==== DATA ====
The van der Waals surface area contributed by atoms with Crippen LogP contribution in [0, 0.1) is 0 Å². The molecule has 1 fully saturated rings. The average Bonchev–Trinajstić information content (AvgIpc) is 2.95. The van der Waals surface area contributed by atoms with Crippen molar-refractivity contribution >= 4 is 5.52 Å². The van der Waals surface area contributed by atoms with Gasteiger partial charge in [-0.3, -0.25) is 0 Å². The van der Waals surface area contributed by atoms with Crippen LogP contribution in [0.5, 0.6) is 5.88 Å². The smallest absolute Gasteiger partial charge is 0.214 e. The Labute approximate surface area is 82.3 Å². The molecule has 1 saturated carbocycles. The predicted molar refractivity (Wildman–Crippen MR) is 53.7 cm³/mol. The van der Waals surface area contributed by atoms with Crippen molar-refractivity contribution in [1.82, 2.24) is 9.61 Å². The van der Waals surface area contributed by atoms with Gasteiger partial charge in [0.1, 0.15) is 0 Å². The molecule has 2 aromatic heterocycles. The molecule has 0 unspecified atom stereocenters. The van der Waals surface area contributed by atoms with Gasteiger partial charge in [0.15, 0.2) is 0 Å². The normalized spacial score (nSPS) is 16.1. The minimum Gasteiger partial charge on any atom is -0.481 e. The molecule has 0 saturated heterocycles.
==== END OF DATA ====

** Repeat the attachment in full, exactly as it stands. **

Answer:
The van der Waals surface area contributed by atoms with Crippen LogP contribution in [0, 0.1) is 0 Å². The molecule has 1 fully saturated rings. The average Bonchev–Trinajstić information content (AvgIpc) is 2.95. The van der Waals surface area contributed by atoms with Crippen molar-refractivity contribution >= 4 is 5.52 Å². The van der Waals surface area contributed by atoms with Gasteiger partial charge in [-0.3, -0.25) is 0 Å². The van der Waals surface area contributed by atoms with Crippen LogP contribution in [0.5, 0.6) is 5.88 Å². The smallest absolute Gasteiger partial charge is 0.214 e. The Labute approximate surface area is 82.3 Å². The molecule has 1 saturated carbocycles. The predicted molar refractivity (Wildman–Crippen MR) is 53.7 cm³/mol. The van der Waals surface area contributed by atoms with Crippen molar-refractivity contribution in [1.82, 2.24) is 9.61 Å². The van der Waals surface area contributed by atoms with Gasteiger partial charge in [0.1, 0.15) is 0 Å². The molecule has 2 aromatic heterocycles. The molecule has 0 unspecified atom stereocenters. The van der Waals surface area contributed by atoms with Gasteiger partial charge in [0.15, 0.2) is 0 Å². The normalized spacial score (nSPS) is 16.1. The minimum Gasteiger partial charge on any atom is -0.481 e. The molecule has 0 saturated heterocycles.